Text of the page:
Cryptocurrency Trading for Beginners

What is Cryptocurrency Trading?

Cryptocurrencies are digital currencies that can facilitate secure, low-cost online payments using a decentralized network based on blockchain technology. While cryptocurrencies currently account for only a fraction of retail transactions, the historical volatility and future potential of these assets have made them popular trading instruments.

Cryptocurrency trading is primarily based on the investment potential of these digital currencies. Many people buy cryptocurrencies seeking to hold them for the long-term potential of large returns. The relatively high volatility of cryptocurrencies like Bitcoin can make annual returns of 50% or higher possible, but as with any investment, crypto trading carries risk.

Bitcoin (BTC) Price History

The introduction of cryptocurrency derivatives has greatly diversified access to cryptocurrency trading. Traders can buy and sell coins with ease thanks to cryptocurrency futures, and investors can manage risk effectively with cryptocurrency options on futures. Cryptocurrency volatility can both be mitigated for the everyday investor and utilized by the active trader.

How does Cryptocurrency Trading Work?

Cryptocurrency trading can range from passive buy-and-hold strategies accessing the coins themselves to active volatility-based strategies employing cryptocurrency futures and options. Passive investors buy and sell cryptocurrency coins like Bitcoin (BTC) or Ether (ETH) directly through cryptocurrency exchange venues. Active traders can buy and sell crypto exposure using derivatives markets like futures and options on futures when trying to profit from short-term price action. No matter the context, most cryptocurrency market participants attempt to profit from the large movements of this asset class.

What Affects Cryptocurrency Prices?

Cryptocurrency prices are primarily affected by supply of coins and demand for them, or investor sentiment. Though some cryptocurrencies have been around for many years, it is still early days for this burgeoning asset class relative to stocks, bonds, and traditional currencies; so, many of the large moves in crypto prices could simply be the result of news items that either promote or diminish adoption of these assets.

Regulatory approvals that advance the use of cryptocurrencies in countries like China or the United States could cause cryptocurrency prices to rise. On the other hand, stricter legislation that could hamper crypto’s progress in the future could cause prices to fall.

Since crypto coins are still predominantly purchased as an investment, cryptocurrency prices can fluctuate based on consumer sentiment much like stocks. If there is an overall optimism in the market, then investors might be more willing to put money into crypto which would thus move prices higher. If pessimism or fear is perceived, then institutions and everyday people alike could be pulling investments out of crypto which would send prices lower.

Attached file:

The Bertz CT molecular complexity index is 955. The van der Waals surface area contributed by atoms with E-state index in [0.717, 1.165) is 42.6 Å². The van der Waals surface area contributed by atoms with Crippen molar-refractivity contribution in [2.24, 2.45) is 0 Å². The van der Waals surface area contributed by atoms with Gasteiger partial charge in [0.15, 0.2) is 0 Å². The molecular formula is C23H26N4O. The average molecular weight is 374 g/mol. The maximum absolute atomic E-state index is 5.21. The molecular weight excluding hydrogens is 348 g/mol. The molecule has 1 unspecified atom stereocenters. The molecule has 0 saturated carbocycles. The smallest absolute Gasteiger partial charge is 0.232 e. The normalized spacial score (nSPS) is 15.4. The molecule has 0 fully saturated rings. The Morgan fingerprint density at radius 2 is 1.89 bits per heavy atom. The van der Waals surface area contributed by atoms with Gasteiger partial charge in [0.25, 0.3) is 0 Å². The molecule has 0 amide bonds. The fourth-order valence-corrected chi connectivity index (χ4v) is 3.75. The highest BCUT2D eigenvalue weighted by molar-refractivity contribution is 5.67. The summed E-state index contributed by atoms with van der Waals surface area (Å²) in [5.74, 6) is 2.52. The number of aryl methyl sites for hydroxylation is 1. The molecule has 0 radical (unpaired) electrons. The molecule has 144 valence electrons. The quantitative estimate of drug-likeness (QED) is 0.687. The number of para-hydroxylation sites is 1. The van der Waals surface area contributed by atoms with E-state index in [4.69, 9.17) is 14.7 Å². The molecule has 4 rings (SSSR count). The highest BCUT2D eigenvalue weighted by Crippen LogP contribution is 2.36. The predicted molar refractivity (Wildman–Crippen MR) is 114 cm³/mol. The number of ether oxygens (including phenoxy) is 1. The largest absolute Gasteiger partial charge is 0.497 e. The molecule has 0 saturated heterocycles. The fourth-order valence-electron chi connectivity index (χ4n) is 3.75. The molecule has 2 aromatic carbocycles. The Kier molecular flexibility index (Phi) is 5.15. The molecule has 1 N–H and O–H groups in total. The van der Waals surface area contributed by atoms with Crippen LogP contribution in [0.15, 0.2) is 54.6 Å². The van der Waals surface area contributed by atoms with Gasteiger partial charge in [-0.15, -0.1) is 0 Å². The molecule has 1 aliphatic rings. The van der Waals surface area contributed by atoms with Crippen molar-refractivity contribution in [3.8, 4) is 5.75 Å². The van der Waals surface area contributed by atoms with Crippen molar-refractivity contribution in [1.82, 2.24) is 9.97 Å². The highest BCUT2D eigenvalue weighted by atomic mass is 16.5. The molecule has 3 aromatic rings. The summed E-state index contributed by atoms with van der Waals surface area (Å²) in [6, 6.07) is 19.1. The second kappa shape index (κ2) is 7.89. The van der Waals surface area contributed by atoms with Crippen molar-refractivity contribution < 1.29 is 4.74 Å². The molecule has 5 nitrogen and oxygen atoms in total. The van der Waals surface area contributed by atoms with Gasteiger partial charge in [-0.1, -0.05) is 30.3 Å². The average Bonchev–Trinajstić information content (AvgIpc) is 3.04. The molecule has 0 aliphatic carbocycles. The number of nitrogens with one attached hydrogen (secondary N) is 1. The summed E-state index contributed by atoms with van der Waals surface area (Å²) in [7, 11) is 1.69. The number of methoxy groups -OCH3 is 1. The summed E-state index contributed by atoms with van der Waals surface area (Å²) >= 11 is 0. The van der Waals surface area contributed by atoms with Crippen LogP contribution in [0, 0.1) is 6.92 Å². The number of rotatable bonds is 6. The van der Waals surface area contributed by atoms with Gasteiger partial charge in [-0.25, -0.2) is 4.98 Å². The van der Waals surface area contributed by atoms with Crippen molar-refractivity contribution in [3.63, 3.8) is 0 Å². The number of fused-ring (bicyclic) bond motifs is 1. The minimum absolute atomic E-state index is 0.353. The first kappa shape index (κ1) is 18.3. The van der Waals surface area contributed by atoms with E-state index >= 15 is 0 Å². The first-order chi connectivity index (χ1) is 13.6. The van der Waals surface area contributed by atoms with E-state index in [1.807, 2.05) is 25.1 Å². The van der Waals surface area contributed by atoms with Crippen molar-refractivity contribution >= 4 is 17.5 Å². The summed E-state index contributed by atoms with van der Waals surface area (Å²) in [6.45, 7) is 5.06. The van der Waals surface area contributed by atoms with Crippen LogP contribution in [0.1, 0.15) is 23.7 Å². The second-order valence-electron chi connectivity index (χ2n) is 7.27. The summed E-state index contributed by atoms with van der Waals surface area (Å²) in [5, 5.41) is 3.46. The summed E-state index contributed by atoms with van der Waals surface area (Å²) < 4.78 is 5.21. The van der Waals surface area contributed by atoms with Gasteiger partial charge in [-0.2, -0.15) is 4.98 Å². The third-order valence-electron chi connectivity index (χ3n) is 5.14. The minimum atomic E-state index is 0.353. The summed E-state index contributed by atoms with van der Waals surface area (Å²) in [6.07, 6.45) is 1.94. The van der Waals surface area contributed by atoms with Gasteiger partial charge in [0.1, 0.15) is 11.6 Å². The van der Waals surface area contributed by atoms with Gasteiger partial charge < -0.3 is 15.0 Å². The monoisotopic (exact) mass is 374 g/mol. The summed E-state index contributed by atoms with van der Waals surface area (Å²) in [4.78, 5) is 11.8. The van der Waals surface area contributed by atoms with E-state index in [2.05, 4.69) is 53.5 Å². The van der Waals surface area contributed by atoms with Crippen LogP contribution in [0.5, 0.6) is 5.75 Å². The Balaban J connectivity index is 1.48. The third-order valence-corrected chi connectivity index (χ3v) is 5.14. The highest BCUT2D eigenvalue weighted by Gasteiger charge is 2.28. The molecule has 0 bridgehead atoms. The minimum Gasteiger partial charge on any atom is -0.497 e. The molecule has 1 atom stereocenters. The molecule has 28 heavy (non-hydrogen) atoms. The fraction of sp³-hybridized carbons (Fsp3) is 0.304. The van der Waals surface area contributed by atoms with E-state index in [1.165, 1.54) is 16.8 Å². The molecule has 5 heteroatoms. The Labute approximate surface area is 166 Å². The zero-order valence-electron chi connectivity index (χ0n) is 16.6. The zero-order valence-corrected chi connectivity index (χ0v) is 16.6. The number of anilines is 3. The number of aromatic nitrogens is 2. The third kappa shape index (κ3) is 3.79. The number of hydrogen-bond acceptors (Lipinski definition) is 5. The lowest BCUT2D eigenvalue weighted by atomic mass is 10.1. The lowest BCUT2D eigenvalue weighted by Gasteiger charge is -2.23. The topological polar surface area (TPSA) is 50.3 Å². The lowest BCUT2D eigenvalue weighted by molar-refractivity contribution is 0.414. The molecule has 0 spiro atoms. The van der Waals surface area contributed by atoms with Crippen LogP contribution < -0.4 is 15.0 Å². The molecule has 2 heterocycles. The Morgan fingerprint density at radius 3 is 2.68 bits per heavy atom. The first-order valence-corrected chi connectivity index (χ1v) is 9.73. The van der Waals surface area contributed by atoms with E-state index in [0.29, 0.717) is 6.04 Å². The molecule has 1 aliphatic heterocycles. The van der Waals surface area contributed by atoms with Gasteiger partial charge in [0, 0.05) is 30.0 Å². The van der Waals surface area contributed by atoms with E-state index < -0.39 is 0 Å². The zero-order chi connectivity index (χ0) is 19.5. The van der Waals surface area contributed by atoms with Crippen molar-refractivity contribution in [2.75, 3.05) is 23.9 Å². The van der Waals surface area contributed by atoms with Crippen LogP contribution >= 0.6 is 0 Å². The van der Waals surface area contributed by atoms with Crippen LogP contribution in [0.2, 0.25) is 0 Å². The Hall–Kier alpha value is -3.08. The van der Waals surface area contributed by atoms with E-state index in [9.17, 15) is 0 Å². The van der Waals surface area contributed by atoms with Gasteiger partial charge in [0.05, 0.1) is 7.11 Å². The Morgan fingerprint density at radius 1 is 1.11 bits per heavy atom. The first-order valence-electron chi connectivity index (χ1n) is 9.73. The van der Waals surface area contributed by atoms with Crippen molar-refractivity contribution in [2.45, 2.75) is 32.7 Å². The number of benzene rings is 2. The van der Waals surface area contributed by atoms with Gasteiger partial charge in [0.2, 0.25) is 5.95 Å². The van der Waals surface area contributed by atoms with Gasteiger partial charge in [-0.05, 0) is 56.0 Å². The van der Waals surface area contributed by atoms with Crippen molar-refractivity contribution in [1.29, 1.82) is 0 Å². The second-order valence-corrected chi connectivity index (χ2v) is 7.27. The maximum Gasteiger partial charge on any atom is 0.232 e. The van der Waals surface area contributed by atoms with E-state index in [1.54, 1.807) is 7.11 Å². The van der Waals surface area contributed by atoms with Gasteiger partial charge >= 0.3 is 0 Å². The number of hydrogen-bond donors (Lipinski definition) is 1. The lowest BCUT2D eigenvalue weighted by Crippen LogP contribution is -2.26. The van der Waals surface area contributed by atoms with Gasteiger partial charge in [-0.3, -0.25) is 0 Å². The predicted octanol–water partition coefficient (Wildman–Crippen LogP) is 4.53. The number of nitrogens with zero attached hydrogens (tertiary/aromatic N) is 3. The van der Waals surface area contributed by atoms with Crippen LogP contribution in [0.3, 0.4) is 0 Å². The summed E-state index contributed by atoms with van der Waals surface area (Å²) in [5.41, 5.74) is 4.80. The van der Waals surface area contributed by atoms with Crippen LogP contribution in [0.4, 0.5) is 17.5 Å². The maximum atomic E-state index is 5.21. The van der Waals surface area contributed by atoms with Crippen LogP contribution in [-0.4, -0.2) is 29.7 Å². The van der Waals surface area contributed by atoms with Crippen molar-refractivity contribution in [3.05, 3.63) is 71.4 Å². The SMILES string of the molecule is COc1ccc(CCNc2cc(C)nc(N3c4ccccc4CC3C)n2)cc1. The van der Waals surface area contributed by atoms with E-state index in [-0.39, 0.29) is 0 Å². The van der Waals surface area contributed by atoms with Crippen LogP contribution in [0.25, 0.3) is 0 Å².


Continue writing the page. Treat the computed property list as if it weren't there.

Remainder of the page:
Individual cryptocurrencies can also move in price based on developments particular to them, such as adoption by a large exchange or a protocol collapse. This is known as specific risk, and it can be similar to earnings or CEO news relating to a public stock.

How to Invest in Cryptocurrency

One of the most popular ways to invest in cryptocurrency is to access the coins themselves using a cryptocurrency exchange venue like You can open an account, deposit cash, and start transforming cash funds into cryptocurrency investments. Beginning investors will often construct a portfolio using the largest market capitalization coins, such as Bitcoin and Ether. From there, you can research coins that you think have significant upside and diversify your portfolio from the big names.

Cryptocurrency investors can also buy crypto exposure in more traditional trading platforms like tastytrade. Though this strategy does not allow you to use them for transactional functions, they can offer the same upside for buy-and-holders simply looking to make money on the investment.

Bitcoin (BTC) Price Return in 2020

Cryptocurrency investors may be intrigued by the potential to double their investment in a given year, while the stock market tends to return just single digits annually. For example, Bitcoin (BTC) appreciated by more than 200% in 2020.

Those same investors, however, might find cryptocurrencies' ability to lose 50% or more of their value reason enough to mitigate risk via reduced size or hedges in the derivatives market.

Bitcoin (BTC) Price Return in 2022

Bitcoin (BTC) Price Return in 2022

Data as of 6/6/22 Source: Yahoo! Finance

Basics of Buying and Selling Crypto